Long-term follow-up of participants in the Scleroderma: Cyclophosphamide or Transplant (SCOT) trial reveals that the benefits of myeloablative hematopoietic stem cell transplantation (HSCT) in systemic sclerosis (SSc) are durable at 6 to 11 years, a new analysis finds.
Keith M. Sullivan, MD, the study’s lead author and a hematologist from Duke University in Durham, NC, presented these results at the 2018 American College of Rheumatology/Association of Rheumatology Health Professionals Annual Meeting, held October 19 to 24 in Chicago, IL.
“As you know only too well, scleroderma with internal organ involvement is an autoimmune disease in need of more effective treatment,” Sullivan told attendees.
The current study builds on recently published evidence from the SCOT trial that demonstrated that myeloablation followed by autologous CD 34+ HSCT significantly improved survival and function in SSc when compared with conventional treatment with monthly cyclophosphamide.
At the beginning of the SCOT study, all 75 participants had severe scleroderma and internal organ involvement, with diffusing capacity of the lung for carbon monoxide (DLCO) or forced vital capacity (FVC) less than 70% predicted. These participants were randomized to receive either myeloablative HSCT or conventional treatment with cyclophosphamide and were followed to a 54-month endpoint; all follow-up ended at 6 years after randomization, per the protocol.
The follow-up study was designed to determine subsequent late outcomes to HSCT or cyclophosphamide treatment. In 2017, researchers conducted scripted telephone interviews with SCOT survivors and searched public death records for all randomized study participants. The study endpoints included death and organ failure, health status and physical functioning, toxicities, disease modifying anti-rheumatic drug (DMARD) use, and quality-of-life measures.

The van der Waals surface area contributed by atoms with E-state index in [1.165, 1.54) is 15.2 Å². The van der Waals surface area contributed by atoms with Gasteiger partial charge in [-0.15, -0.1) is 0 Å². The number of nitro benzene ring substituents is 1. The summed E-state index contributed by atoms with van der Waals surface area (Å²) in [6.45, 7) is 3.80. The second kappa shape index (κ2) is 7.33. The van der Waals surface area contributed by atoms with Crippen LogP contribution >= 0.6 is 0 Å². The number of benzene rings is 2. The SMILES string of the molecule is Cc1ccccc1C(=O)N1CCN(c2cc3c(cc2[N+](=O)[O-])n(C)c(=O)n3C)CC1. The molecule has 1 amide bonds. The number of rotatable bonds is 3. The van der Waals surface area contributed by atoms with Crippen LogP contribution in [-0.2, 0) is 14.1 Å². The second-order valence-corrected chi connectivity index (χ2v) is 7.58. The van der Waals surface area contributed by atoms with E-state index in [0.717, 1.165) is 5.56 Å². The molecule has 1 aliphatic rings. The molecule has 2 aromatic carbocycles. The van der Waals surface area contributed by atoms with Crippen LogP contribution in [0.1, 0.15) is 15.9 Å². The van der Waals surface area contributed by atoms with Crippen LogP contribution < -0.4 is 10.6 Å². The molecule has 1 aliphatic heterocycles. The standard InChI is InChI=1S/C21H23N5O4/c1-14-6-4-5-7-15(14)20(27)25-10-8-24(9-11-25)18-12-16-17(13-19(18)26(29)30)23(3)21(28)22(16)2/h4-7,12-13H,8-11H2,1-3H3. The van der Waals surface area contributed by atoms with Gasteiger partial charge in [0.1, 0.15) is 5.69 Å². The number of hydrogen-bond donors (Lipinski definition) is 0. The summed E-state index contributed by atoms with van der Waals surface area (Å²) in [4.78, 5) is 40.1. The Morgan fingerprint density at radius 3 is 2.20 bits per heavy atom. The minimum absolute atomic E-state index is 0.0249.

Seventy-five percent of the HSCT group and 46% of the cyclophosphamide group completed the follow-up study. Of the original 75 participants, 18 individuals from the cyclophosphamide group were confirmed to have died since study inception versus 7 individuals from the HSCT group. Of note, 4 of the deaths in the cyclophosphamide group were newly identified in the follow-up study, whereas no new deaths were identified from the HSCT arm. Overall survival in the per-protocol (treated) HSCT study population at the 11-year post-randomization mark was 88%, with no deaths after the sixth year; in the cyclophosphamide group, 53% of individuals survived 11 years (P = .01). “Essentially, there is a 35-point difference,” Sullivan told attendees.
Other outcomes also point to long-term benefits of HSCT in SSc:
- Organ failure developed in 2 participants from the HSCT group compared with 6 individuals from the cyclophosphamide group (P = .06)
- At follow-up, only 8% of participants treated with HSCT were taking DMARDs compared with 39% of the cyclophosphamide group (P = .01), demonstrating continued drug-free control of scleroderma in the majority of individuals who received HSCT
- Eastern Cooperative Oncology Group (ECOG) scores, which measure performance status, were significantly better in the HSCT group: more than 90% of those from the HSCT group had a normal (0/1) ECOG score compared with 61% of those from the cyclophosphamide group (P = .05)
- Body weight was significantly higher in the HSCT group than in the cyclophosphamide group (P = .006)
- More than one-half (56%) of transplant recipients were employed either full- or part-time versus just one-third of those from the cyclophosphamide group (P = .14)
Of note, none of the patients in either group subsequently developed cancer or myeloproliferative disorders after treatment.
“Long-term follow-up after randomization shows the benefit of myeloablative autologous transplant in severe SSc. The benefits are durable,” Sullivan concluded.
Source: Sullivan KM, Pinckney A, Goldmuntz E, et al. Myeloablative autologous hematopoietic stem cell transplantation for severe scleroderma: long-term outcomes 6-11 years after entry on a randomized study comparing transplantation and cyclophosphamide. Presented at: 2018 ACR/ARHP Annual Meeting; October 19-24; Chicago, IL. Abstract 1820.